"Talk American" is an episode of the podcast Code Switch. In it they note the role of Hiram College professor John S. Kenyon of creating the name, and argument, that the "General American" accent was the accent of Cleveland in that era.
This sparked an idea that I have no way to prove. Cleveland is an odd part of the Midwest. It was originally claimed by Massachusetts as its "western reserve" (preserved in the name of Case Western Reserve University), and was long thought to have a more New England feel than Columbus or Cincinnati, Ohio's other big cities.
It makes sense to me that in the 1920s, Boston was long past the time when the evolved accent of the Puritans still dominated ordinary speech. The mass Irish migrations of the 1840s, in particular, would likely have dramatically changed the speech of "old" New England.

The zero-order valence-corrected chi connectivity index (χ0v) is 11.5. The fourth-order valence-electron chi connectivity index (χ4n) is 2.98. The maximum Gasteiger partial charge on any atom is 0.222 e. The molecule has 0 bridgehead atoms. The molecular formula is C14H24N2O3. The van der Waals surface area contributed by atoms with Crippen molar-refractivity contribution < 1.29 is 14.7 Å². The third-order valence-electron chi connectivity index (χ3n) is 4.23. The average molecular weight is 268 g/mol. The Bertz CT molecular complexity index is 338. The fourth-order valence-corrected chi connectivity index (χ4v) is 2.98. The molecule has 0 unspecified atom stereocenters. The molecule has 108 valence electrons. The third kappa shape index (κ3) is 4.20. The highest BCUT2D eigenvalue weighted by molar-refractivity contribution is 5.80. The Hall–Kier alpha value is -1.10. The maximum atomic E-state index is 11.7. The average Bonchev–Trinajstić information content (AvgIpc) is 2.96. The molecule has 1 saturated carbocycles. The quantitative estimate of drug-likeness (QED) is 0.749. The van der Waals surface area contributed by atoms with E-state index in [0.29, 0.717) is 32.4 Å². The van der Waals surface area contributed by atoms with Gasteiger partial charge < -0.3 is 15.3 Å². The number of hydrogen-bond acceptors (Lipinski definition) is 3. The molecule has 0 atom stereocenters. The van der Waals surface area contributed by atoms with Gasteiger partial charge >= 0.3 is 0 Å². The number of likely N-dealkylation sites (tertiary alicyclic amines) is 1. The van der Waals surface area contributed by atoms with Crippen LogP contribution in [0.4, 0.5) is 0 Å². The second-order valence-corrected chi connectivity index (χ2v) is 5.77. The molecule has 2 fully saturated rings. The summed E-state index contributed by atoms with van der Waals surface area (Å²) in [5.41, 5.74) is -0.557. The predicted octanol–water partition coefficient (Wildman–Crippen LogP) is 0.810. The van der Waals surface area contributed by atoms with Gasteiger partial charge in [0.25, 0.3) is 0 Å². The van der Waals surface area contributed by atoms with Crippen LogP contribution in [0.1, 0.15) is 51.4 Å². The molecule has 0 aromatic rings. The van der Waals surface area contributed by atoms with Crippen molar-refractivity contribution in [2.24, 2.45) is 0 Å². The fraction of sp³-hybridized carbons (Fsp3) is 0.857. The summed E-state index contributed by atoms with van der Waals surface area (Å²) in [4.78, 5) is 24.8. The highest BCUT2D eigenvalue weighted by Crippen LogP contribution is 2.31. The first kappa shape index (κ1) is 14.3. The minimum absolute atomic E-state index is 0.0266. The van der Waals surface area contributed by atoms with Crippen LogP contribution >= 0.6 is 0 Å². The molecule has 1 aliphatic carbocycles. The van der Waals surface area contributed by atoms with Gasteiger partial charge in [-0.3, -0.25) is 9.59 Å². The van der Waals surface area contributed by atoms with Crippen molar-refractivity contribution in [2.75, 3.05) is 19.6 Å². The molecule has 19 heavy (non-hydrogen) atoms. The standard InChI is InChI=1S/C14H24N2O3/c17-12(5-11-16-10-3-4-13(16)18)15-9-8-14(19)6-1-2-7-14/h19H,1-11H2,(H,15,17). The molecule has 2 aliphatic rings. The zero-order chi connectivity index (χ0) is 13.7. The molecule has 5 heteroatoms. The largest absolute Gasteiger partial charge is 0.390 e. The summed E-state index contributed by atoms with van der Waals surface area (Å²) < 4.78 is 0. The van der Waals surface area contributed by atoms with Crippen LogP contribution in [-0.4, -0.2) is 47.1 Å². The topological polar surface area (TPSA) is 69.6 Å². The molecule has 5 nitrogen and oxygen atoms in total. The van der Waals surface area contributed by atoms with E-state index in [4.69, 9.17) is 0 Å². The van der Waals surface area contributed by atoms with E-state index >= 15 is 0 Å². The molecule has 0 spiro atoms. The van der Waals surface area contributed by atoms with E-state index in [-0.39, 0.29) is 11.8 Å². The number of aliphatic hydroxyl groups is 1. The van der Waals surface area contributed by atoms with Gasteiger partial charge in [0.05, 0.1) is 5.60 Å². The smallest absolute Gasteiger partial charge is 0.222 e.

Cleveland on the other hand, might still have had a Puritan-derived speech among its dominant class, even as the wave of Eastern Europeans was arriving at the bottom of the class structure.
The claim for the General American accent today is that it is the standard broadcasting language, used by news readers to bring the "news from nowhere" without an identifiable accented location.
Puritan culture has always had a claim to set the standard for American high culture. It makes sense to me that its linguistic descendant is still the closest thing we have to a standard way of speaking.